So these are the suggestions that I have laid out for is a process, if someone was able to do this for me 14 years ago, I may have been an RN BSN for 10 years, instead of LPN for 7, new grad for 7 months, I can't tell you if it would've made a difference...I've enjoyed the ride that my path has carved. It has made me a well rounded nurse and team member. From CNA, LPN, to RN, I really don't have ANY regrets.

    Good Luck!!
    Last edit by LadyFree28 on Jan 20, '13
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    About LadyFree28, BSN, RN

    Joined: Oct '04; Posts: 8,692; Likes: 17,871


  3. by   M-Roc
    Great post! I was confused when I first decided to pursue nursing and I wish I saw this post then! A question for you: I am almost done with my pre reqs for the nursing program at my school. I wanted to become a CNA while I'm finishing up. Do you think this is a good choice?!
  4. by   LadyFree28
    M-Roc, it won't hurt!!

    I will tell you that in your first semester if Nursing School, you will take a Nursing Fundamentals will cover bed making, pt hygiene...these are covered in CNA classes as well...there's much MORE in Fundamentals...just giving you a FYI do you won't be surprised. I say go for the CNA, and gain some experience in engaging with the healthcare team and the pt population.
  5. by   MedChica can also test out for 'med aide' once you pass Pharm....

    I didn't know that until I was well into the program.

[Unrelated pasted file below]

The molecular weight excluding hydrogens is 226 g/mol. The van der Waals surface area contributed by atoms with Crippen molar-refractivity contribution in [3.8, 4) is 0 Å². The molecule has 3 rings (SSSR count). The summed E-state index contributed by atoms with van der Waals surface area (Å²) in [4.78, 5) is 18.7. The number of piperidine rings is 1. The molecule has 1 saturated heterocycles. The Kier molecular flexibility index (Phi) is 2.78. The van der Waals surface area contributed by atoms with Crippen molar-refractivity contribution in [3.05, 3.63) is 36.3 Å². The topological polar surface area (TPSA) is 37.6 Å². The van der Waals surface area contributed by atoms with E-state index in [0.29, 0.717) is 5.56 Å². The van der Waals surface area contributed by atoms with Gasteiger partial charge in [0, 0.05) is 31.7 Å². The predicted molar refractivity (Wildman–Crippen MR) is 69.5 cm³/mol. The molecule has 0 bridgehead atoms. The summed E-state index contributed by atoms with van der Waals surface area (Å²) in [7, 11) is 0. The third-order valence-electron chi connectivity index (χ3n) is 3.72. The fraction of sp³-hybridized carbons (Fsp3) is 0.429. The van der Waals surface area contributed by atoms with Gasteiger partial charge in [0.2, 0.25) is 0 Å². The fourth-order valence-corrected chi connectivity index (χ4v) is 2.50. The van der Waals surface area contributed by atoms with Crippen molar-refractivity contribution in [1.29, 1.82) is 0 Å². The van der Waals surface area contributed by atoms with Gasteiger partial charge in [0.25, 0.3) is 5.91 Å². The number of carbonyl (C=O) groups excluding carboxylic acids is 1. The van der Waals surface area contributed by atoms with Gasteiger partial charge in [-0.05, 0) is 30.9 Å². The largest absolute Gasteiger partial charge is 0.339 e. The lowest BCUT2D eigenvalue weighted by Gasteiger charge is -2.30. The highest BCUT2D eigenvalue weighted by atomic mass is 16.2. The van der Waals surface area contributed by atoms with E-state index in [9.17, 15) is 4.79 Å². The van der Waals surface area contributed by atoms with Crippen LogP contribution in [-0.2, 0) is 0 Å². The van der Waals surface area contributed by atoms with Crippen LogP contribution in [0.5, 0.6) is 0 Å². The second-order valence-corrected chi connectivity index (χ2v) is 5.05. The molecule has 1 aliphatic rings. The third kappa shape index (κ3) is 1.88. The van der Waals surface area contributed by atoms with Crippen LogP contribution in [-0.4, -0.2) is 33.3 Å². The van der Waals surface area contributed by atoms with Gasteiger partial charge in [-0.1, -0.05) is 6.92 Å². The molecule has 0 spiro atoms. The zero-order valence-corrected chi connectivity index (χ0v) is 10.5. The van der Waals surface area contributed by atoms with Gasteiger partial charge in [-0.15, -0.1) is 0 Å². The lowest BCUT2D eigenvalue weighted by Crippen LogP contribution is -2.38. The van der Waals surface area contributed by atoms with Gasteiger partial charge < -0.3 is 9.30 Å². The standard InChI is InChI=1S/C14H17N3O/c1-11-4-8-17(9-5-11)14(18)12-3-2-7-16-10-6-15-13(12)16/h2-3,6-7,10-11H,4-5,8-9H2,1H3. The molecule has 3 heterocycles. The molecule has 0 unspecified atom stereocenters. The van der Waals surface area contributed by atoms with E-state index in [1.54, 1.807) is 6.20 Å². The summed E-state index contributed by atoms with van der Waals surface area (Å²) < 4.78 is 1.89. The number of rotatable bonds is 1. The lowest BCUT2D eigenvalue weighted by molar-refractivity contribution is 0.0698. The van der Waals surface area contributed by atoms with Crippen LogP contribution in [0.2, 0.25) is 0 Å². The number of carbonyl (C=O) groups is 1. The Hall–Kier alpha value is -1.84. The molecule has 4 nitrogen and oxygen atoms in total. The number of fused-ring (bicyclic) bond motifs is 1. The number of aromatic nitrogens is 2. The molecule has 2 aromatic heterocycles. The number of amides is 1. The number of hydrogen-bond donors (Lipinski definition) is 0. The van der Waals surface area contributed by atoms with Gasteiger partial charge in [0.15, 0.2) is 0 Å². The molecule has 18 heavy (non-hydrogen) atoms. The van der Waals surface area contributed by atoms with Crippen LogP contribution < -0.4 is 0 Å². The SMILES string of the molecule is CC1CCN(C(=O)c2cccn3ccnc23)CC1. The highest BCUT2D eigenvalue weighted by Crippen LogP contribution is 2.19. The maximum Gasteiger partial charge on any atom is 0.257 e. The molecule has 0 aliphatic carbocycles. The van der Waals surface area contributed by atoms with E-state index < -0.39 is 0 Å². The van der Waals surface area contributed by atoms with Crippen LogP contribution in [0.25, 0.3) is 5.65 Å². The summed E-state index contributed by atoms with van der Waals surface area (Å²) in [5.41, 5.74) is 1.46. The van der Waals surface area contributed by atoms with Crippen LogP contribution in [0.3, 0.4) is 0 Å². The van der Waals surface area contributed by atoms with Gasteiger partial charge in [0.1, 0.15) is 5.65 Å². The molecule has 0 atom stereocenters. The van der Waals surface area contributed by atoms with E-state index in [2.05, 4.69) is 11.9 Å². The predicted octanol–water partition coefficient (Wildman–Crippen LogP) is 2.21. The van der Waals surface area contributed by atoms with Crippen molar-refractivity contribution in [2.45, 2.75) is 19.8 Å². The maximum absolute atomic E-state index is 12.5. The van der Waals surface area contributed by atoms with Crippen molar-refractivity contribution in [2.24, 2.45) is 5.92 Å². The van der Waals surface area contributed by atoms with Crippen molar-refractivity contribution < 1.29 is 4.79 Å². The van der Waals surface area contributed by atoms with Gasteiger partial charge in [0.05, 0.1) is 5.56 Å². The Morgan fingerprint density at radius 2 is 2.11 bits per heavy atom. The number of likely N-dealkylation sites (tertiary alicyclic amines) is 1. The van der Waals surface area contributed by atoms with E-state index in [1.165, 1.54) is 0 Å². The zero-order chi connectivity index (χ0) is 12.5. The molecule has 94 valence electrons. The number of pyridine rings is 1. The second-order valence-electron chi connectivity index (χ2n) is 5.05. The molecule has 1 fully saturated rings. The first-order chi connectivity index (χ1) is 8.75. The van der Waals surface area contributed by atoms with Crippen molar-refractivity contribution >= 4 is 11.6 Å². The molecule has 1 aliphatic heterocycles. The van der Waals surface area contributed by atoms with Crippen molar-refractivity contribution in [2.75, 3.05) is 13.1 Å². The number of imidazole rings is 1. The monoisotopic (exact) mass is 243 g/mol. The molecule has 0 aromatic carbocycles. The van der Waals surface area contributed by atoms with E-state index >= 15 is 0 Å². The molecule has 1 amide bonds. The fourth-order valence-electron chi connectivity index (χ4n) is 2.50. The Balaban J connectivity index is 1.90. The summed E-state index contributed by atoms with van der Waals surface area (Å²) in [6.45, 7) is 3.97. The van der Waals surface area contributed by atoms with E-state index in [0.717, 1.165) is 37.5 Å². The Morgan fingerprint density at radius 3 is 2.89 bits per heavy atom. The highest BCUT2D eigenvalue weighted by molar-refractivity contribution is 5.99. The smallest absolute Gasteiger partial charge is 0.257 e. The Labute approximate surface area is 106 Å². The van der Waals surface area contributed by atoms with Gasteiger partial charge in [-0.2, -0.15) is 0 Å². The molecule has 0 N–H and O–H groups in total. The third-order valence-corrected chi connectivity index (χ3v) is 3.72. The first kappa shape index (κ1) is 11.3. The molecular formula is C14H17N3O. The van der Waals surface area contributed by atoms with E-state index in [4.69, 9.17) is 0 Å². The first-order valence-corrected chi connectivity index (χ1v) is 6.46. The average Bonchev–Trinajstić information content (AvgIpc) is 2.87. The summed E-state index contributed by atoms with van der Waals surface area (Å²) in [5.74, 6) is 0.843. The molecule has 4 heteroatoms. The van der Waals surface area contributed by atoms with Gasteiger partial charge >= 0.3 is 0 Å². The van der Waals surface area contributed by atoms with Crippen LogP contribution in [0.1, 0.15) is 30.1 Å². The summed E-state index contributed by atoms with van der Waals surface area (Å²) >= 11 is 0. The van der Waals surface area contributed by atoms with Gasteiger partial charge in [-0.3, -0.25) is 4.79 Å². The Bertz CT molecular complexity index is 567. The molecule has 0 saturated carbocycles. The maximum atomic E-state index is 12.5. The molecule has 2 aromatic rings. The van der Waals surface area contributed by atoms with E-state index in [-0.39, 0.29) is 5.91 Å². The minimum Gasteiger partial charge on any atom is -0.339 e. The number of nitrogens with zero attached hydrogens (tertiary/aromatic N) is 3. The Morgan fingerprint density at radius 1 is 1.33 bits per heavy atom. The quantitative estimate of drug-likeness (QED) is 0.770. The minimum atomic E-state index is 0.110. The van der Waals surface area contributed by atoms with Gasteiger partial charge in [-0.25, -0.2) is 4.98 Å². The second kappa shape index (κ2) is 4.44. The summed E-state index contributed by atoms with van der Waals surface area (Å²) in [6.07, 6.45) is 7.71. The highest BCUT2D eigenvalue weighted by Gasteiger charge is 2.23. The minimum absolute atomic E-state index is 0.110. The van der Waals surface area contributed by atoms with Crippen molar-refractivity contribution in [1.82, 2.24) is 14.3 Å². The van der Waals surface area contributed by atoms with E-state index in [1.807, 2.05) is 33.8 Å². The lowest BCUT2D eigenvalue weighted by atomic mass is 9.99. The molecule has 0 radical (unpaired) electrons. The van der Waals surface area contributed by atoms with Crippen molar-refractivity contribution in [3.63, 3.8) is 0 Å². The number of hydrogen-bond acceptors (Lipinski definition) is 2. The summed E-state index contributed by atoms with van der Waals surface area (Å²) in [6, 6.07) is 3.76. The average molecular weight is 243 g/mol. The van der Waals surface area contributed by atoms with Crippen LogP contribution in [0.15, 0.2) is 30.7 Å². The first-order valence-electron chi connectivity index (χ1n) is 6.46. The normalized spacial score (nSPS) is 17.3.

Being an aide is a great step, though. You need to start making connections early. You'll thank yourself when you graduate.
    Last edit by MedChica on Jan 22, '13
  6. by   SaraMC
    Quote from MedChica can also test out for 'med aide' once you pass Pharm....

    I didn't know that until I was well into the program.

    Being an aide is a great step, though. You need to start making connections early. You'll thank yourself when you graduate.
    How would you go about doing that? I had no idea you could. That's pretty great though.
  7. by   valez
    failed third semester RN (BSN) with two C- and can i transfer into another school?

  8. by   Miiki
    Quote from SaraMC

    How would you go about doing that? I had no idea you could. That's pretty great though.
    That depends on the state. My state doesn't utilize med aides.
  9. by   M-Roc
    LadyFree28 Thank you so much for the advice! 😊
  10. by   LadyFree28
    Quote from M-Roc
    LadyFree28 Thank you so much for the advice! dde0a
    Your welcome! Good Luck!
  11. by   mmarsett
    Im a Cna at Temple (been an Aide for 6yrs now) was thinking about going on to LPN and then trying Lasalle LPN>BSN program but alot of my nurses is saying going that route is a waste of time im confused and stuck really would like to know should i just go straight for BSN .. im asking you because i seen u went that route and just want advice before i pay for LPN school

    Thank you
  12. by   Miiki
    If you need a better income urgently in order to support yourself, your family, and your future education, then do the LPN program. You will spend more that route because, in most cases, being an LPN may get you about a semester's worth of credits. A lot of times it is less than that, sometimes it is more, but it will vary by location. It will take you longer definitely.

    If you are ok getting by the way you are now for a while longer, then I'd encourage you to go straight BSN. That's the route I chose. I started the 1st semester of a LPN program. It was at a city technical college, so it was cheap, but took longer than most LPN programs. I decided to drop that and go for my BSN because going the LPN route would have taken twice as long.